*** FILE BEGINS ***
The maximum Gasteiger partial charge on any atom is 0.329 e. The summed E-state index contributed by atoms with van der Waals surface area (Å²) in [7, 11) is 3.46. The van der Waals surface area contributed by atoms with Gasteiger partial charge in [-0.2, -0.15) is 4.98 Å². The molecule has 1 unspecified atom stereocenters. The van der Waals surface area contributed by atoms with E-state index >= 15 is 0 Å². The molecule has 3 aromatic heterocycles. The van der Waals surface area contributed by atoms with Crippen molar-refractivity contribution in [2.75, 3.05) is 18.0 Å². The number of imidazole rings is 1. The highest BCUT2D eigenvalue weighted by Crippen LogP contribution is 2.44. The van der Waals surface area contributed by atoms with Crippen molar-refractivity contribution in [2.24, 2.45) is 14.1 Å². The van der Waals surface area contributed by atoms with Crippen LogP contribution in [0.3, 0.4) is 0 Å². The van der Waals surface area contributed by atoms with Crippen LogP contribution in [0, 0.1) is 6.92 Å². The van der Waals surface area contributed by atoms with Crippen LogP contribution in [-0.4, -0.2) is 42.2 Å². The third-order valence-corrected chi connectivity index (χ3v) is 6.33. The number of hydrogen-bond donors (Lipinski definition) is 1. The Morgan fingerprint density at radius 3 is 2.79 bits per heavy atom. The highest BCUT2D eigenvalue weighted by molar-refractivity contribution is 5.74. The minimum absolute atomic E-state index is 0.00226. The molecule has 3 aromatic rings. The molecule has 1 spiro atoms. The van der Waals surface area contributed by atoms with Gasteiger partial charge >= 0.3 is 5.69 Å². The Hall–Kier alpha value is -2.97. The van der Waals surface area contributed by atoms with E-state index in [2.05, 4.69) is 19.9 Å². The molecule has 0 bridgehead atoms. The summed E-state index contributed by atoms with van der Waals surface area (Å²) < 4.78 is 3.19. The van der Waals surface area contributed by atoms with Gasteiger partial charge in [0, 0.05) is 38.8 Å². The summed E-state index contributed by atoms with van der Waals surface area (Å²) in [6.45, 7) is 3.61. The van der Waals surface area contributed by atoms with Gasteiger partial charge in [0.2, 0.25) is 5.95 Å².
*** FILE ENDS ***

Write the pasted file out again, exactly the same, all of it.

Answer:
The maximum Gasteiger partial charge on any atom is 0.329 e. The summed E-state index contributed by atoms with van der Waals surface area (Å²) in [7, 11) is 3.46. The van der Waals surface area contributed by atoms with Gasteiger partial charge in [-0.2, -0.15) is 4.98 Å². The molecule has 1 unspecified atom stereocenters. The van der Waals surface area contributed by atoms with E-state index >= 15 is 0 Å². The molecule has 3 aromatic heterocycles. The van der Waals surface area contributed by atoms with Crippen molar-refractivity contribution in [2.75, 3.05) is 18.0 Å². The number of imidazole rings is 1. The highest BCUT2D eigenvalue weighted by Crippen LogP contribution is 2.44. The van der Waals surface area contributed by atoms with Crippen molar-refractivity contribution in [2.24, 2.45) is 14.1 Å². The van der Waals surface area contributed by atoms with Crippen LogP contribution in [0.3, 0.4) is 0 Å². The van der Waals surface area contributed by atoms with Crippen LogP contribution in [0, 0.1) is 6.92 Å². The van der Waals surface area contributed by atoms with Crippen LogP contribution in [-0.4, -0.2) is 42.2 Å². The third-order valence-corrected chi connectivity index (χ3v) is 6.33. The number of hydrogen-bond donors (Lipinski definition) is 1. The Morgan fingerprint density at radius 3 is 2.79 bits per heavy atom. The highest BCUT2D eigenvalue weighted by molar-refractivity contribution is 5.74. The minimum absolute atomic E-state index is 0.00226. The molecule has 3 aromatic rings. The molecule has 1 spiro atoms. The van der Waals surface area contributed by atoms with Gasteiger partial charge >= 0.3 is 5.69 Å². The Hall–Kier alpha value is -2.97. The van der Waals surface area contributed by atoms with E-state index in [2.05, 4.69) is 19.9 Å². The molecule has 0 bridgehead atoms. The summed E-state index contributed by atoms with van der Waals surface area (Å²) < 4.78 is 3.19. The van der Waals surface area contributed by atoms with Gasteiger partial charge in [0, 0.05) is 38.8 Å². The summed E-state index contributed by atoms with van der Waals surface area (Å²) in [6.45, 7) is 3.61. The van der Waals surface area contributed by atoms with Gasteiger partial charge in [0.2, 0.25) is 5.95 Å².